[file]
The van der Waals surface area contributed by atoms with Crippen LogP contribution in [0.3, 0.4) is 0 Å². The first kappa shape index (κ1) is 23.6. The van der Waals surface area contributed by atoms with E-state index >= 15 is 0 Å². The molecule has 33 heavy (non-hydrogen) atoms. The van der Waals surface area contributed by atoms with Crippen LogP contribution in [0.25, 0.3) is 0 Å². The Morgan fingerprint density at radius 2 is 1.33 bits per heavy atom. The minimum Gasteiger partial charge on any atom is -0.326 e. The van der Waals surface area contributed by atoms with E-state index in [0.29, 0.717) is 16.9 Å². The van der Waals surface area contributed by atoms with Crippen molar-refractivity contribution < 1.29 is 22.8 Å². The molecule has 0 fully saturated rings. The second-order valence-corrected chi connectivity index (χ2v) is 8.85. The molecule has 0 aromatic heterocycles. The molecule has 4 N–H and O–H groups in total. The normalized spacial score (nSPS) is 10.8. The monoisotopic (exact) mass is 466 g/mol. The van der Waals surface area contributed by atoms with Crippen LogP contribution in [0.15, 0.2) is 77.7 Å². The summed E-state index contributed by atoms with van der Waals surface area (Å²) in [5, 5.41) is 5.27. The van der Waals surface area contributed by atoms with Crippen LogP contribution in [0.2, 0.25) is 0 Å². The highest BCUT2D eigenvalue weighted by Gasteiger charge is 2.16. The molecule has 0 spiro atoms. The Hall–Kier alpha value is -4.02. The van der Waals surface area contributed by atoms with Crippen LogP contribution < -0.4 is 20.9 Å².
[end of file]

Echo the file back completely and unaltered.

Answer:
The van der Waals surface area contributed by atoms with Crippen LogP contribution in [0.3, 0.4) is 0 Å². The first kappa shape index (κ1) is 23.6. The van der Waals surface area contributed by atoms with E-state index >= 15 is 0 Å². The molecule has 33 heavy (non-hydrogen) atoms. The van der Waals surface area contributed by atoms with Crippen LogP contribution in [0.25, 0.3) is 0 Å². The Morgan fingerprint density at radius 2 is 1.33 bits per heavy atom. The minimum Gasteiger partial charge on any atom is -0.326 e. The van der Waals surface area contributed by atoms with E-state index in [0.29, 0.717) is 16.9 Å². The van der Waals surface area contributed by atoms with Crippen molar-refractivity contribution < 1.29 is 22.8 Å². The molecule has 0 fully saturated rings. The second-order valence-corrected chi connectivity index (χ2v) is 8.85. The molecule has 0 aromatic heterocycles. The molecule has 4 N–H and O–H groups in total. The normalized spacial score (nSPS) is 10.8. The monoisotopic (exact) mass is 466 g/mol. The van der Waals surface area contributed by atoms with Crippen LogP contribution in [0.15, 0.2) is 77.7 Å². The summed E-state index contributed by atoms with van der Waals surface area (Å²) in [5, 5.41) is 5.27. The van der Waals surface area contributed by atoms with Crippen LogP contribution in [0.2, 0.25) is 0 Å². The highest BCUT2D eigenvalue weighted by Gasteiger charge is 2.16. The molecule has 0 spiro atoms. The Hall–Kier alpha value is -4.02. The van der Waals surface area contributed by atoms with Crippen LogP contribution < -0.4 is 20.9 Å².